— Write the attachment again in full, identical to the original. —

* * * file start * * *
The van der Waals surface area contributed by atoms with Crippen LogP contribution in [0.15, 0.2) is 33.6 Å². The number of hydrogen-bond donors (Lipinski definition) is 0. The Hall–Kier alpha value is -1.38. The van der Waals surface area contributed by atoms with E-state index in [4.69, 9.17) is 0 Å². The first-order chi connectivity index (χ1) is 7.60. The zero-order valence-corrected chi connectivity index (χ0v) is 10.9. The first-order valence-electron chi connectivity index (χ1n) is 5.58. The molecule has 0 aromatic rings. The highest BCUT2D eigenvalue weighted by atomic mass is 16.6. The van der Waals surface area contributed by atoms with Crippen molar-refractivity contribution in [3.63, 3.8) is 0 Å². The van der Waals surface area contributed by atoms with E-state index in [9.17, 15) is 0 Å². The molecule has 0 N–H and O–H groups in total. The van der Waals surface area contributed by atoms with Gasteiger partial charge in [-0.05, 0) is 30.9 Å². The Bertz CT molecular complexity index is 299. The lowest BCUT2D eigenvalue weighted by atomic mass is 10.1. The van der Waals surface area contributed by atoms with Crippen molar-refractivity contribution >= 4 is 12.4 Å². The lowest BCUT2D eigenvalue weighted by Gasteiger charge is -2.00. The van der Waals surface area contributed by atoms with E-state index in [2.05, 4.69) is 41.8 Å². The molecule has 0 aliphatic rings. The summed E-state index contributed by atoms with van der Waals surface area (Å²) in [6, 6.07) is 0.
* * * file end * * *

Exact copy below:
The van der Waals surface area contributed by atoms with Crippen LogP contribution in [0.15, 0.2) is 33.6 Å². The number of hydrogen-bond donors (Lipinski definition) is 0. The Hall–Kier alpha value is -1.38. The van der Waals surface area contributed by atoms with E-state index in [4.69, 9.17) is 0 Å². The first-order chi connectivity index (χ1) is 7.60. The zero-order valence-corrected chi connectivity index (χ0v) is 10.9. The first-order valence-electron chi connectivity index (χ1n) is 5.58. The molecule has 0 aromatic rings. The highest BCUT2D eigenvalue weighted by atomic mass is 16.6. The van der Waals surface area contributed by atoms with Crippen molar-refractivity contribution in [3.63, 3.8) is 0 Å². The van der Waals surface area contributed by atoms with E-state index in [9.17, 15) is 0 Å². The molecule has 0 N–H and O–H groups in total. The van der Waals surface area contributed by atoms with Gasteiger partial charge in [-0.05, 0) is 30.9 Å². The Bertz CT molecular complexity index is 299. The lowest BCUT2D eigenvalue weighted by atomic mass is 10.1. The van der Waals surface area contributed by atoms with Crippen molar-refractivity contribution >= 4 is 12.4 Å². The lowest BCUT2D eigenvalue weighted by Gasteiger charge is -2.00. The van der Waals surface area contributed by atoms with E-state index in [2.05, 4.69) is 41.8 Å². The molecule has 0 aliphatic rings. The summed E-state index contributed by atoms with van der Waals surface area (Å²) in [6, 6.07) is 0.